Veterans Day: Students and the War in Iraq
I began in academia after the Iraq war began, and have been puzzled — and at times frustrated — by the lack of student attention to or interest in the war. One could spend weeks on campus at MU and never see evidence that this is a state university in a country at war. (I arrived at school one day to see the quad in front of the law school outlined with hundreds of small black flags planted in the ground. Thinking that this was — at last — a sign of student activism about the war, I stopped to read the handwritten words on a flag: it was an ad for a Henry Rollins concert).
This op-ed piece in yesterday’s WaPo caught my attention. It is written by an Iraq war veteran and current Georgetown undergrad and includes some interesting observations about student apathy toward the war:
People on campus don’t think about the war very much. It rarely comes up in conversation, either inside or outside the classroom. Some professors have encouraged me to share my experiences, and some students have expressed interest in my past. Last semester, one wrote an article about another Iraq veteran and me for the campus newspaper. And this semester I dedicated about 250 words of a 900-word paper to the problem of sectarian violence in Iraq for a class on international relations. But that was the first time in my three semesters here that I was asked to formally consider the war for a class.
Beyond that, my theology professor gave a lecture last year that challenged students to find God in Iraq. My philosophy professor used Baghdad to describe what the philosopher Thomas Hobbes may have meant when he said that life in the state of nature would be “solitary, poor, nasty, brutish and short.” But that’s about it. One student actually told me to stop thinking about Iraq. “You need to get rid of all that baggage and let yourself live,” she said. “We need to be shallow sometimes.”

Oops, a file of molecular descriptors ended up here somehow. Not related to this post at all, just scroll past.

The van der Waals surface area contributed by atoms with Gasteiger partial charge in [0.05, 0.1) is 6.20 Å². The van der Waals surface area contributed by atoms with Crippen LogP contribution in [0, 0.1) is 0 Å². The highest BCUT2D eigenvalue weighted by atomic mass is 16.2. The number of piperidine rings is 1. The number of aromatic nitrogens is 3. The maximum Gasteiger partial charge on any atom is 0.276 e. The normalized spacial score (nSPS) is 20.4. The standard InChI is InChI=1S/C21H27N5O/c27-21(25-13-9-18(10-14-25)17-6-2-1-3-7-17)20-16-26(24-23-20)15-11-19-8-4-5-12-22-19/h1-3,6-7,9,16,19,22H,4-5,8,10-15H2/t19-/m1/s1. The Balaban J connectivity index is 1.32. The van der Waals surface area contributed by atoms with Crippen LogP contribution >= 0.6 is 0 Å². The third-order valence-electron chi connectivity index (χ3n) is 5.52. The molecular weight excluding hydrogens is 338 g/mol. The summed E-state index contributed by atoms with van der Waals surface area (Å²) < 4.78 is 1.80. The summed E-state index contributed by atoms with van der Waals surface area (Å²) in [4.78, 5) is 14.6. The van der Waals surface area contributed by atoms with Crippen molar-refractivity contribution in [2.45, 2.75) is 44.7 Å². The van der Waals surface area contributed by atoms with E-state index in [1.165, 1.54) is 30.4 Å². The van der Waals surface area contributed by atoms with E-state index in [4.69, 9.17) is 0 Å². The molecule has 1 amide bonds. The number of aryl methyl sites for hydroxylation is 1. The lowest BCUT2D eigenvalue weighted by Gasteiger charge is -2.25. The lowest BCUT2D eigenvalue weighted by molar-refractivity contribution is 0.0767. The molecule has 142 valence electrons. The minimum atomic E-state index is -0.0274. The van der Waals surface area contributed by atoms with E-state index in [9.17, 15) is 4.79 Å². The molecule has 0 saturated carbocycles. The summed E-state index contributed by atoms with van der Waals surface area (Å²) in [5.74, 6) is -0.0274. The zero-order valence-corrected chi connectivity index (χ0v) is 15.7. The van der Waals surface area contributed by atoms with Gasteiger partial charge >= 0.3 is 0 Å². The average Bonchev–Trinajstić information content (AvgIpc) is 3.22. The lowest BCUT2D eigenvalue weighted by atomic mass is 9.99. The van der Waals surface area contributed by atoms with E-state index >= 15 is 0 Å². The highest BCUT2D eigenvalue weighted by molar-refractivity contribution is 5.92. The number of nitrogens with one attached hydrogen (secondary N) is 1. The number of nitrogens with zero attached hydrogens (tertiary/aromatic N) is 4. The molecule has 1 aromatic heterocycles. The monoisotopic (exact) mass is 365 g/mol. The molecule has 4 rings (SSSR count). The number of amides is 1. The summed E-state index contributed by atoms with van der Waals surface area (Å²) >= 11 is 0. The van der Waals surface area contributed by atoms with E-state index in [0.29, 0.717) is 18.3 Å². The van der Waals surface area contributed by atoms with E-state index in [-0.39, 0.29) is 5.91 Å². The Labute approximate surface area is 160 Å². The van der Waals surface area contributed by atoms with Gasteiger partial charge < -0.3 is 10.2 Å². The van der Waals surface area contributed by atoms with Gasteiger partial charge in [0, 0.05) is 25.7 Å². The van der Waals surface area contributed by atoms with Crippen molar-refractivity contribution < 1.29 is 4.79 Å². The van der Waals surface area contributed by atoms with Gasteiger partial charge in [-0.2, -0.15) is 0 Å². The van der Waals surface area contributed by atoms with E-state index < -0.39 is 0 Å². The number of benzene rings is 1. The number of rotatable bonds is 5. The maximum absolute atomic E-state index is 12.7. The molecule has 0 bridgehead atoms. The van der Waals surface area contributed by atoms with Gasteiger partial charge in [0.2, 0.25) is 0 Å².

I find it frustrating that Facebook is a bigger part of most students’ lives than the war. After my first semester, I decided to rejoin the Army by signing up with the ROTC. I felt a bit guilty for having done only one tour in Iraq while friends of mine have done two or three. And I didn’t want to forget the war. I may be prejudiced, but many of my college peers seem self-absorbed. I didn’t want to end up like that.
Behind the law school here is “Speakers Circle,” a free speech zone that does not require a permit for speeches, rallies or gatherings. By my own unscientific daily observations, about 80 percent of the speeches and events hosted there are religious preaching (by preachers from outside campus). I have not once in my four years here seen any student groups or outsiders use Speakers Circle for a discussion of the war. I am not aware of any student events or student-sponsored speakers at the law school organized around discussions of the war. To be fair, there is a separate part of campus called “Peace Park,” which was known as a gathering place for protests during the Vietnam War. Several community events (mostly non-university) protesting the Iraq war and/or supporting Iraq war vets have originated there. The most visible anti-war presence in town, however, is an off-campus weekly protest by a handful of Boomer-aged protestors, which usually is accompanied by a Boomer-aged group of war supporters responding from across the street.
I’d be interested to know what others have experienced on other campuses and in other states. How much have students lives been affected by the war? Has there been a marked change in interest over the past four years? Are we as faculty doing enough to use the war in our classes?